What is OIINK?
Three university research teams from Indiana University, Purdue University, and the University of Illinois—together with the Indiana and Illinois state geological surveys—have teamed up to take on an ambitious project to help understand earthquakes and the geological structures that trigger them.
This new research project, supported by the National Science Foundation, is playfully dubbed “OIINK” after its principal study area—the Ozarks, Illinois, Indiana, and Kentucky.
The project involves the operation of a large seismic array centered over the Illinois Basin. This new project is being conducted in coordination with the deployment of a nationwide array of seismometers called the USArray (www.iris.edu/USArray/).
USArray is a component of a large experimental program called EarthScope (www.earthscope.org), a national scientific experiment directed at understanding the geologic processes that create earthquakes and their relation to continental-scale geologic structures.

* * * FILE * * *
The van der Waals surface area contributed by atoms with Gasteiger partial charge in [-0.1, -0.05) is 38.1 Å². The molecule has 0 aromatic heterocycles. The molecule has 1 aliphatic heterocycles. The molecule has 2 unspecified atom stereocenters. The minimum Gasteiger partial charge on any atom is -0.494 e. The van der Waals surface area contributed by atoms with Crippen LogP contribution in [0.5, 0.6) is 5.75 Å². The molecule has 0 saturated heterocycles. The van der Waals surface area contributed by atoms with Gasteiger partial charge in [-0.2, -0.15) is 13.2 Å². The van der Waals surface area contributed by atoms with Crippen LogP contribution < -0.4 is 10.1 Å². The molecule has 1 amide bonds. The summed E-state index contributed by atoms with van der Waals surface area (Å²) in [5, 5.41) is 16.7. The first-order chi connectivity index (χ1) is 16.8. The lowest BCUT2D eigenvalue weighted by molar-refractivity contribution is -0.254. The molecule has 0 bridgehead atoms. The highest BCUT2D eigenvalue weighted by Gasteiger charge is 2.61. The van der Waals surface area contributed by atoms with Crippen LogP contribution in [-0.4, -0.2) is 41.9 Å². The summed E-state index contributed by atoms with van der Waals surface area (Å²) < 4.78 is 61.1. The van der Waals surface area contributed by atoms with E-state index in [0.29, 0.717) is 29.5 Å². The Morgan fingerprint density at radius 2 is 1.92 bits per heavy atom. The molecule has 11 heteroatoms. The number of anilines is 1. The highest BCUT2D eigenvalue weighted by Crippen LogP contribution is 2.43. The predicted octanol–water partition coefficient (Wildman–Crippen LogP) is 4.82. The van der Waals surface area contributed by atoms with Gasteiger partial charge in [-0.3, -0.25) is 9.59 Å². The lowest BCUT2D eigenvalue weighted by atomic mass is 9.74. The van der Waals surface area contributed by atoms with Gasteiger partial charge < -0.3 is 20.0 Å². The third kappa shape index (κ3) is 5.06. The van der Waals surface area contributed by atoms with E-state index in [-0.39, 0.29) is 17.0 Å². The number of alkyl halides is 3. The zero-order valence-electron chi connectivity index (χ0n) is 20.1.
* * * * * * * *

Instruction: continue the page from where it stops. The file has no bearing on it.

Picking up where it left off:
A Telescope to Peer into Earth’s Interior
The OIINK experiment is directed at improving our understanding of the structure of North America’s continental interior. Our study area includes some of the world’s best examples of geologic structures typical of Earth’s continental interiors (or “cratons”).
Our seismic network, which will eventually include 120 earthquake monitoring stations, will span four of the major geologic structures that characterize the midcontinental area of the central U.S.: the Ozark Dome of southeastern Missouri, the Illinois Basin Grenville of southern Illinois and Indiana, the Rough Creek Graben of western Kentucky, and the Grenville Front of central Kentucky. These features also include major fault zones such as the Wabash Valley seismic zone, the source of many earthquakes in the Midwest.
The study is intended to help us understand the structure of the Earth’s crust and underlying mantle, the causes of earthquakes within the interior of an otherwise stable craton, and the geologic history of the North American continent.